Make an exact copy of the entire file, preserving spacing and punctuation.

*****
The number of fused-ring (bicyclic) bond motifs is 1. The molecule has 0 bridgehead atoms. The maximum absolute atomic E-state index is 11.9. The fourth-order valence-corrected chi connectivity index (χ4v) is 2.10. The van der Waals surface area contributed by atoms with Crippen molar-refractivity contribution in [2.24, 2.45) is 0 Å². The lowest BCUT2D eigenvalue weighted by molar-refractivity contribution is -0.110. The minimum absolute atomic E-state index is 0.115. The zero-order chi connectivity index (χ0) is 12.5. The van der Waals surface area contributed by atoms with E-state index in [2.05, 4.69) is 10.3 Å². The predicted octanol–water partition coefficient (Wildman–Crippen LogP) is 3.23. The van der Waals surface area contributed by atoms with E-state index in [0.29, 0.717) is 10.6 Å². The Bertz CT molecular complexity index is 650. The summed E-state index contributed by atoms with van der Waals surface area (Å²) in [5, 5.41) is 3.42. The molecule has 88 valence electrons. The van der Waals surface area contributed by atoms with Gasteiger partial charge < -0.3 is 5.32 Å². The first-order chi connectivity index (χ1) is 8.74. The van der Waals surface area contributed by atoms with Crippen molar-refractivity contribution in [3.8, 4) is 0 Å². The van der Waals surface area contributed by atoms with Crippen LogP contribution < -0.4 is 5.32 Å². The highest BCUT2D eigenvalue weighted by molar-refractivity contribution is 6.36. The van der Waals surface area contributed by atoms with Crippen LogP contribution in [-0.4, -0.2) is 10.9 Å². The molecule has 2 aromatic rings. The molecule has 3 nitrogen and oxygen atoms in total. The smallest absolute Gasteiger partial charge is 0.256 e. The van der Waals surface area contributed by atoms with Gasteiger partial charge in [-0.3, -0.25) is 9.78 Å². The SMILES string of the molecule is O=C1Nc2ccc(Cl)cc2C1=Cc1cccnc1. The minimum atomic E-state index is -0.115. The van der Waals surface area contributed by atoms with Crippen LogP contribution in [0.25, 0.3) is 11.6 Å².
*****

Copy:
The number of fused-ring (bicyclic) bond motifs is 1. The molecule has 0 bridgehead atoms. The maximum absolute atomic E-state index is 11.9. The fourth-order valence-corrected chi connectivity index (χ4v) is 2.10. The van der Waals surface area contributed by atoms with Crippen molar-refractivity contribution in [2.24, 2.45) is 0 Å². The lowest BCUT2D eigenvalue weighted by molar-refractivity contribution is -0.110. The minimum absolute atomic E-state index is 0.115. The zero-order chi connectivity index (χ0) is 12.5. The van der Waals surface area contributed by atoms with E-state index in [2.05, 4.69) is 10.3 Å². The predicted octanol–water partition coefficient (Wildman–Crippen LogP) is 3.23. The van der Waals surface area contributed by atoms with E-state index in [0.29, 0.717) is 10.6 Å². The Bertz CT molecular complexity index is 650. The summed E-state index contributed by atoms with van der Waals surface area (Å²) in [5, 5.41) is 3.42. The molecule has 88 valence electrons. The van der Waals surface area contributed by atoms with Gasteiger partial charge < -0.3 is 5.32 Å². The first-order chi connectivity index (χ1) is 8.74. The van der Waals surface area contributed by atoms with Crippen molar-refractivity contribution in [3.8, 4) is 0 Å². The van der Waals surface area contributed by atoms with Crippen LogP contribution < -0.4 is 5.32 Å². The highest BCUT2D eigenvalue weighted by molar-refractivity contribution is 6.36. The van der Waals surface area contributed by atoms with Crippen LogP contribution in [-0.4, -0.2) is 10.9 Å². The molecule has 2 aromatic rings. The molecule has 3 nitrogen and oxygen atoms in total. The smallest absolute Gasteiger partial charge is 0.256 e. The van der Waals surface area contributed by atoms with Gasteiger partial charge in [-0.3, -0.25) is 9.78 Å². The SMILES string of the molecule is O=C1Nc2ccc(Cl)cc2C1=Cc1cccnc1. The minimum atomic E-state index is -0.115. The van der Waals surface area contributed by atoms with Crippen LogP contribution in [0.25, 0.3) is 11.6 Å².